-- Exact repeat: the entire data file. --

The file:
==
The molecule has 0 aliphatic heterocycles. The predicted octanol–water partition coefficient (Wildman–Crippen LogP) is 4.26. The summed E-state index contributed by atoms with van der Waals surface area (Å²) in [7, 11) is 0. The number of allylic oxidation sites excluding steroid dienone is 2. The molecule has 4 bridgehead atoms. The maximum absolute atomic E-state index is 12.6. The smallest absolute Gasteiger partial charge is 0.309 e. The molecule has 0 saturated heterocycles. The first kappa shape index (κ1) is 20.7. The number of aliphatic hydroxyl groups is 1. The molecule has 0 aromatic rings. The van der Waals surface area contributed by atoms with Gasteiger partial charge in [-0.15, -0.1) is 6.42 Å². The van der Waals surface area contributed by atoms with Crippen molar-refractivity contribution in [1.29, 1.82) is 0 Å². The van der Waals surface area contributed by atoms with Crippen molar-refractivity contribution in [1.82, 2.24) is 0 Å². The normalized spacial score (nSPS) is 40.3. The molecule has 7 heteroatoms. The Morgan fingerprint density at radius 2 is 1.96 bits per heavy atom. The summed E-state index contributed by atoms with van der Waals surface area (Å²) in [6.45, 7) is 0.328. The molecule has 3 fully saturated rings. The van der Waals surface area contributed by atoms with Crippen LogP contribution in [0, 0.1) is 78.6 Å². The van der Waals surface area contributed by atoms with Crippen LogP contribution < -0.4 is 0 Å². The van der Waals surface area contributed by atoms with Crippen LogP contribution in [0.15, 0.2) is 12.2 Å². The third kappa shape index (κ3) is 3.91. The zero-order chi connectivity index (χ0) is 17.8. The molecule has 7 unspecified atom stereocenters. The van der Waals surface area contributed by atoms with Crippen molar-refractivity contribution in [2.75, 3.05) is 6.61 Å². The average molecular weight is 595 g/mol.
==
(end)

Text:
The molecule has 0 aliphatic heterocycles. The predicted octanol–water partition coefficient (Wildman–Crippen LogP) is 4.26. The summed E-state index contributed by atoms with van der Waals surface area (Å²) in [7, 11) is 0. The number of allylic oxidation sites excluding steroid dienone is 2. The molecule has 4 bridgehead atoms. The maximum absolute atomic E-state index is 12.6. The smallest absolute Gasteiger partial charge is 0.309 e. The molecule has 0 saturated heterocycles. The first kappa shape index (κ1) is 20.7. The number of aliphatic hydroxyl groups is 1. The molecule has 0 aromatic rings. The van der Waals surface area contributed by atoms with Gasteiger partial charge in [-0.15, -0.1) is 6.42 Å². The van der Waals surface area contributed by atoms with Crippen molar-refractivity contribution in [1.29, 1.82) is 0 Å². The van der Waals surface area contributed by atoms with Crippen molar-refractivity contribution in [1.82, 2.24) is 0 Å². The normalized spacial score (nSPS) is 40.3. The molecule has 7 heteroatoms. The Morgan fingerprint density at radius 2 is 1.96 bits per heavy atom. The summed E-state index contributed by atoms with van der Waals surface area (Å²) in [6.45, 7) is 0.328. The molecule has 3 fully saturated rings. The van der Waals surface area contributed by atoms with Crippen LogP contribution in [0, 0.1) is 78.6 Å². The van der Waals surface area contributed by atoms with Crippen LogP contribution < -0.4 is 0 Å². The van der Waals surface area contributed by atoms with Crippen LogP contribution in [0.15, 0.2) is 12.2 Å². The third kappa shape index (κ3) is 3.91. The zero-order chi connectivity index (χ0) is 17.8. The molecule has 7 unspecified atom stereocenters. The van der Waals surface area contributed by atoms with Crippen molar-refractivity contribution in [2.75, 3.05) is 6.61 Å². The average molecular weight is 595 g/mol.